Interpersonal Communication Exam 258 cards

Tagged as: nursing, geometry, language, act, cosmetology, finance

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1

Phonological rules

Govern how sounds are combined to form a word

2

Syntactic rules

Govern the way symbols can be arranged

3

Semantic rules

Govern the meanings of statements

4

Pragmatic rules

Tell what uses and interpretations of a message are appropriate in a given context

5

Coordinated management of meaning (CMM) theory

Some types of pragmatic rules that operate in everyday conversations

6

The Ogden and Richards "Triangle of Meaning"

Demonstrates an indirect relationship between a word (symbol) and what it represents (referent). The human mind is what bridges this gap.

7

Affiliation

Building solidarity with others through speech

8

Convergence

Process of adapting one's speech style to match that of others

9

Divergence

Speaking in a way that emphasizes differences

10

Powerless speech mannerisms

Forms of speech that communicate to others a lack of power in the speaker Hedges, hesitations, polite forms, tag questions, and disclaimers

11

Sexist language

Words, phrases, and expressions that unnecessarily differentiate between females and males or exclude, trivialize, or diminish either sex

12

Racist language

Reflects a worldview that classifies members of one racial group as superior and others as inferior

13

Ambiguous language

Words and phrases that have more than one commonly accepted definition

14

Abstraction

Generalizing about similarities between several objects, people, ideas, or events

15

The abstraction ladder

The higher the level of abstraction, the more vague the statement becomes

16

Euphemism

Innocuous term substituted for blunt ones; softens the impact of unpleasant information

17

Relative language

Gains meaning by comparison; fails to link the relative word to a more measurable term

18

Static evaluation

Mistaken assumptions that people or things are consistent and unchanging

19

"It" statements

Replaces the personal pronoun "I" with the less immediate construction "it." "I" language identifies the speaker as the source of a message. "It" statements deflect responsibility

20

Nonverbal communication

Messages expressed by nonlinguistic means

21

Emblems

Culturally understood substitutes for verbal expression

22

Regulators

Cues that help control verbal interaction

23

High self-monitors

Are better at hiding their deception

24

Nonverbal cues

May be more important than verbal messages in creating impressions

25

Manner

The way we act, stand and move, control facial expressions, vocal adjustments

26

Appearance

The way we dress, artifacts we wear, hair, makeup, scents, and so on

27

Setting

Physical items we surround ourselves with, for example, personal belongings, vehicles, place we live

28

Types of Nonverbal Communication

Face and eyes Body movement Touch Voice Distance Time Physical attractiveness Clothing Physical environment

29

Oculesics

Study of how the eyes communicate Gazing, interest, conversational turn-taking

30

Kinesics

Study of how people communicate through body movement

31

Manipulators

Movements in which one part of the body grooms, massages, rubs, holds, pinches, picks, or otherwise manipulates another part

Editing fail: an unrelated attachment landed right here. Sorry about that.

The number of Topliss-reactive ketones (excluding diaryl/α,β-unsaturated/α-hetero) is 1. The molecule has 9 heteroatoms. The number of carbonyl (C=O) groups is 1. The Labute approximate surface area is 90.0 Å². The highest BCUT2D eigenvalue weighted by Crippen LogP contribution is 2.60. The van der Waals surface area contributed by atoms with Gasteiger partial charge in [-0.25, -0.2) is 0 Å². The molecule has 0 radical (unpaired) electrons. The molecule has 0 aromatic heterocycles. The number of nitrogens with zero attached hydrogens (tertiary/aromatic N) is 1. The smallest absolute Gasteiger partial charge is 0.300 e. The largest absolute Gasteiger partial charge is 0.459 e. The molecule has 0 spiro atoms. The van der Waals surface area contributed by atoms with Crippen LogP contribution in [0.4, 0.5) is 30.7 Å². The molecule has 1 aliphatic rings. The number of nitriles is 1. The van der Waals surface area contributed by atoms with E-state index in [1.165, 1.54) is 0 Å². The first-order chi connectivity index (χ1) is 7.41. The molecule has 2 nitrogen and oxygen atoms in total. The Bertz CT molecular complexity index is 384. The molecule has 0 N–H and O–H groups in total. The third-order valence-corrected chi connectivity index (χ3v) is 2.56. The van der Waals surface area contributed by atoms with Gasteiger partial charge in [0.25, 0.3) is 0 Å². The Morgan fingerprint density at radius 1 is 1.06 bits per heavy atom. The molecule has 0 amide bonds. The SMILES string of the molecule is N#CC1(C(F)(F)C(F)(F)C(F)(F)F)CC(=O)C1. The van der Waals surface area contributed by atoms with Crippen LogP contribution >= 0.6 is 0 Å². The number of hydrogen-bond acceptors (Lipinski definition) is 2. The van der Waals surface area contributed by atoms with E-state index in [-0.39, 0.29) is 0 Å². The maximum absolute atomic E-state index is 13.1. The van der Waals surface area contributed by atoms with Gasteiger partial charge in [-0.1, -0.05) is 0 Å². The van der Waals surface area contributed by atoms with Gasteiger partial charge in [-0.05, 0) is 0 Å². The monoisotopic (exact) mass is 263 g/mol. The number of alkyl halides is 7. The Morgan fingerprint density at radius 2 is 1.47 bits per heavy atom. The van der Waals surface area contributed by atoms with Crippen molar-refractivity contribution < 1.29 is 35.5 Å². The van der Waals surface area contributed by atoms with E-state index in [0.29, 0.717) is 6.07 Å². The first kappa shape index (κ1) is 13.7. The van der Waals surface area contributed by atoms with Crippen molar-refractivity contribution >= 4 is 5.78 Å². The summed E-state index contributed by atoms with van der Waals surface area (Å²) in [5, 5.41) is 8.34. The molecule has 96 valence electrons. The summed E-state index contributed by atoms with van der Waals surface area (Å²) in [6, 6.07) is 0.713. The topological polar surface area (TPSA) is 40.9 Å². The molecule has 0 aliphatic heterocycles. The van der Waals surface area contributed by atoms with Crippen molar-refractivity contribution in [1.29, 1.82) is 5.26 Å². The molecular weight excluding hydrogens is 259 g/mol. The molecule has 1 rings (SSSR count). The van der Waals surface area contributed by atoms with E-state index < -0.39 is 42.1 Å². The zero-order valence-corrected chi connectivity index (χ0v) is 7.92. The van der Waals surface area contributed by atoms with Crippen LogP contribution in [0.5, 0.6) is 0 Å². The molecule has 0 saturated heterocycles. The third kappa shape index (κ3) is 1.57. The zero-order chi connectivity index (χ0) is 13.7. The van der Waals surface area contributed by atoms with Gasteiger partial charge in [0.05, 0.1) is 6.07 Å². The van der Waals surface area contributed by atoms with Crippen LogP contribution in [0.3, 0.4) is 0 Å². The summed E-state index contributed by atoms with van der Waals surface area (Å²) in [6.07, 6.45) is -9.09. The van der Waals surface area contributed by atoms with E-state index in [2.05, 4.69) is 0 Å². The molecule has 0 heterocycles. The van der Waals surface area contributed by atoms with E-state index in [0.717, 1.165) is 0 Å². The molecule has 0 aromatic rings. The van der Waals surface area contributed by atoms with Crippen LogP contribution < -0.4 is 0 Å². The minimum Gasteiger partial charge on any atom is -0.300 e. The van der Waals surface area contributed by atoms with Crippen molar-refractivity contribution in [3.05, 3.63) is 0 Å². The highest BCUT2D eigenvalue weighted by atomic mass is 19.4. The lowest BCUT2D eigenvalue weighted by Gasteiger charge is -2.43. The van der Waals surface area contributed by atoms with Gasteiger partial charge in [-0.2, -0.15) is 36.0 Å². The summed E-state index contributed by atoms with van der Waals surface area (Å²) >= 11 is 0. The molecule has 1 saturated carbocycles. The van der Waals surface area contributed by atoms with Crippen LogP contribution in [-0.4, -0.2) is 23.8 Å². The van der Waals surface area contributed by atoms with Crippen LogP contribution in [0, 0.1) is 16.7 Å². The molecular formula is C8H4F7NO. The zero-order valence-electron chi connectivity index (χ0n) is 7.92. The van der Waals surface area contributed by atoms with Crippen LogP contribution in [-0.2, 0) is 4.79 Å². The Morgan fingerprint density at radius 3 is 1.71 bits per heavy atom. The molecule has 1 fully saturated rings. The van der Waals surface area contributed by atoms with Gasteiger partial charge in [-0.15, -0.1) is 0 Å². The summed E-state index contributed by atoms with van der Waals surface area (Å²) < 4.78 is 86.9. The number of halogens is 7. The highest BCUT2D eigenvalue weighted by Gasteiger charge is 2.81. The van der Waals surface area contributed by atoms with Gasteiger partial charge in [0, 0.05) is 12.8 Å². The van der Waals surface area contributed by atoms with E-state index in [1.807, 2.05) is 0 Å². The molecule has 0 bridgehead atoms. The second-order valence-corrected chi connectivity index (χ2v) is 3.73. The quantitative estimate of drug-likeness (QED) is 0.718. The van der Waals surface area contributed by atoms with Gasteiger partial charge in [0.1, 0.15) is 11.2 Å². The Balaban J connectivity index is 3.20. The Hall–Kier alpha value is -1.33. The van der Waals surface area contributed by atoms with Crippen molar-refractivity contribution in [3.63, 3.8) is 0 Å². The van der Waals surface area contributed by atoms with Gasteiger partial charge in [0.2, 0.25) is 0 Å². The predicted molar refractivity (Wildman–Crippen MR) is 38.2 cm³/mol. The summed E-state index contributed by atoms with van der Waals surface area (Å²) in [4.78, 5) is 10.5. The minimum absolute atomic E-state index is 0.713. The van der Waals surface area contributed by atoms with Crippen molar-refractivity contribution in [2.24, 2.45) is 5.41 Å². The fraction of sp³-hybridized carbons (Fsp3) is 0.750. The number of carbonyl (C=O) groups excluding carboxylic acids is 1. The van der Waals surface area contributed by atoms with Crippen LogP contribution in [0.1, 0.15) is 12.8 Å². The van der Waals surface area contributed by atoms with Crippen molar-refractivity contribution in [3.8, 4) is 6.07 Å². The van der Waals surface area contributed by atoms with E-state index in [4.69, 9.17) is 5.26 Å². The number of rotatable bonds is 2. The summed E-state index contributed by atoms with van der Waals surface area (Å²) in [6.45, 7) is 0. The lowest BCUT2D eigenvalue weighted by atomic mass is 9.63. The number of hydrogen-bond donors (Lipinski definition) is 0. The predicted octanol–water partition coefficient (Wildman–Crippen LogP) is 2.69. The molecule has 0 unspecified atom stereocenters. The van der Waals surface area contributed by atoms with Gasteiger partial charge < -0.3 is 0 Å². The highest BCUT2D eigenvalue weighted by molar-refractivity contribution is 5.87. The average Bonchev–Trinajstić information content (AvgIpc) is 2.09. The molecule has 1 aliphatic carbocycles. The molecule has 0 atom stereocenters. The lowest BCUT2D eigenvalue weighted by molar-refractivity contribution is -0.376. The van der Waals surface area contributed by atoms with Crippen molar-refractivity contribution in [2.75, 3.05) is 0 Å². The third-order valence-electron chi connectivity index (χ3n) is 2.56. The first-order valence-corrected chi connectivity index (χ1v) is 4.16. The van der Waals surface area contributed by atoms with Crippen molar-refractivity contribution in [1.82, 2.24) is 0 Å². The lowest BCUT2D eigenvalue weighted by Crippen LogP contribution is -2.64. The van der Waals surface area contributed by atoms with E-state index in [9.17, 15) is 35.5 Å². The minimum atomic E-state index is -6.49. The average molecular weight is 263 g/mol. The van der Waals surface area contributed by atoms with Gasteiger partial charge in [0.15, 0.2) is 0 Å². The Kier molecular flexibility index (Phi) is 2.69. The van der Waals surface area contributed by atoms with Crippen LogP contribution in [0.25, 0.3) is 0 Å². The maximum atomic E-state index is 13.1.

32

Haptics

Study of touching

33

Paralanguage

The way a message is spoken Vocal rate, pronunciation, pitch, tone, volume, emphasis

34

Disfluencies

Reinforce/ contradict message that words convey

35

Proxemics

How communication is affected by use, organization, and perception of space and distance

36

Territoriality

The area that serves as an extension of our physical being

37

Chronemics

How humans use and structure time

38

Artifacts

Clothing, body adornment, physical environment, color

39

Listening

Process of making sense of others' spoken messages

40

Hearing

Process in which sound waves strike the eardrum and cause vibrations that are transmitted to the brain

41

Mindless listening

When we react to others' messages automatically and routinely without much mental investment

42

Mindful listening

Giving careful and thoughtful attention and responses to the messages we receive

43

Listening fideltiy

Degree of congruence between what a listener understands and what the message-sender was attempting to communicate

44

Invitational attitude

Desire to learn more about perspectives other than our own

45

Pseudolisteners

Give the appearance of being attentive: They look you in the eye, and they may even nod and smile, but their minds are in another world

46

Stage hogs

People interested only in expressing their ideas and don't care about what anyone else has to say

47

Defensive listeners

Take innocent comments as personal attacks

48

Ambushers

Listen carefully to you, but only because he or she is collecting information that will be used to attack what you have to say

49

Silent listening

Staying attentive and nonverbally responsive without offering any verbal feedback

50

Questioning

Occurs when the listener asks the speaker for additional information

51

Sincere questions

Aimed at understanding others

52

Counterfeit questions

Really disguised attempts to send a message, not receive one

53

Paraphrasing

Feedback that restates, in your own words, the message you thought the speaker sent

54

Empathizing

A response style listeners use when they want to show that they identify with a speaker

55

Supporting

Reveal the listener's solidarity with the speaker's situation Comforting ability/ social support= most important communication skills for friendship

56

Analyzing

Interpretation of a speaker's message

57

Evaluating

Appraises the sender's thoughts or behaviors in some way; can be favorable or unfavorable

58

Advising

You should